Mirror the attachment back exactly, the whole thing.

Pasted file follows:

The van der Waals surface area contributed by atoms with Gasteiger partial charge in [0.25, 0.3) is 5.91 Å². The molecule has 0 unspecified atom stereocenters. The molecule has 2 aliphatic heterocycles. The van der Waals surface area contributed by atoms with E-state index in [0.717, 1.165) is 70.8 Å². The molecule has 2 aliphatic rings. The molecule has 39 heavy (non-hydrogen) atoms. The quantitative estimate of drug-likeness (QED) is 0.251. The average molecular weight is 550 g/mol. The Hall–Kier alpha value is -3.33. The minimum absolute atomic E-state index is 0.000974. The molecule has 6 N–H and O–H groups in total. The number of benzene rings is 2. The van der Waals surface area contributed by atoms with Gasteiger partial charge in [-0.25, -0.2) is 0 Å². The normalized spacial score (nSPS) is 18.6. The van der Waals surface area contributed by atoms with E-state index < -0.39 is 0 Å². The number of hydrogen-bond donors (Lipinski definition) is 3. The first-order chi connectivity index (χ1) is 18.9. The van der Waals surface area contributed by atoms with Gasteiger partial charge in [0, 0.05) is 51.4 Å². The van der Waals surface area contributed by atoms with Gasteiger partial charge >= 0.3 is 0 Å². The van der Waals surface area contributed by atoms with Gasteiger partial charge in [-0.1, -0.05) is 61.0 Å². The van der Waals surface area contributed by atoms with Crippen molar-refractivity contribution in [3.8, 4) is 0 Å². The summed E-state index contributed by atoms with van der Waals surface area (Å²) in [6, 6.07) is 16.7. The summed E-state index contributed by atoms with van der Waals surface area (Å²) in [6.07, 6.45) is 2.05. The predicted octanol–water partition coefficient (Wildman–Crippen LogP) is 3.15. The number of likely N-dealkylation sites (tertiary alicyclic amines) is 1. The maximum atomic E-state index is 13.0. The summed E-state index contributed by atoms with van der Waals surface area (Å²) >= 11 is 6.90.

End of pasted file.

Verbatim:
The van der Waals surface area contributed by atoms with Gasteiger partial charge in [0.25, 0.3) is 5.91 Å². The molecule has 0 unspecified atom stereocenters. The molecule has 2 aliphatic heterocycles. The van der Waals surface area contributed by atoms with E-state index in [0.717, 1.165) is 70.8 Å². The molecule has 2 aliphatic rings. The molecule has 39 heavy (non-hydrogen) atoms. The quantitative estimate of drug-likeness (QED) is 0.251. The average molecular weight is 550 g/mol. The Hall–Kier alpha value is -3.33. The minimum absolute atomic E-state index is 0.000974. The molecule has 6 N–H and O–H groups in total. The number of benzene rings is 2. The van der Waals surface area contributed by atoms with Gasteiger partial charge in [-0.25, -0.2) is 0 Å². The normalized spacial score (nSPS) is 18.6. The van der Waals surface area contributed by atoms with E-state index < -0.39 is 0 Å². The number of hydrogen-bond donors (Lipinski definition) is 3. The first-order chi connectivity index (χ1) is 18.9. The van der Waals surface area contributed by atoms with Gasteiger partial charge in [0, 0.05) is 51.4 Å². The van der Waals surface area contributed by atoms with Gasteiger partial charge >= 0.3 is 0 Å². The van der Waals surface area contributed by atoms with Gasteiger partial charge in [-0.1, -0.05) is 61.0 Å². The van der Waals surface area contributed by atoms with Crippen molar-refractivity contribution in [3.8, 4) is 0 Å². The summed E-state index contributed by atoms with van der Waals surface area (Å²) in [6, 6.07) is 16.7. The summed E-state index contributed by atoms with van der Waals surface area (Å²) in [6.07, 6.45) is 2.05. The predicted octanol–water partition coefficient (Wildman–Crippen LogP) is 3.15. The number of likely N-dealkylation sites (tertiary alicyclic amines) is 1. The maximum atomic E-state index is 13.0. The summed E-state index contributed by atoms with van der Waals surface area (Å²) >= 11 is 6.90.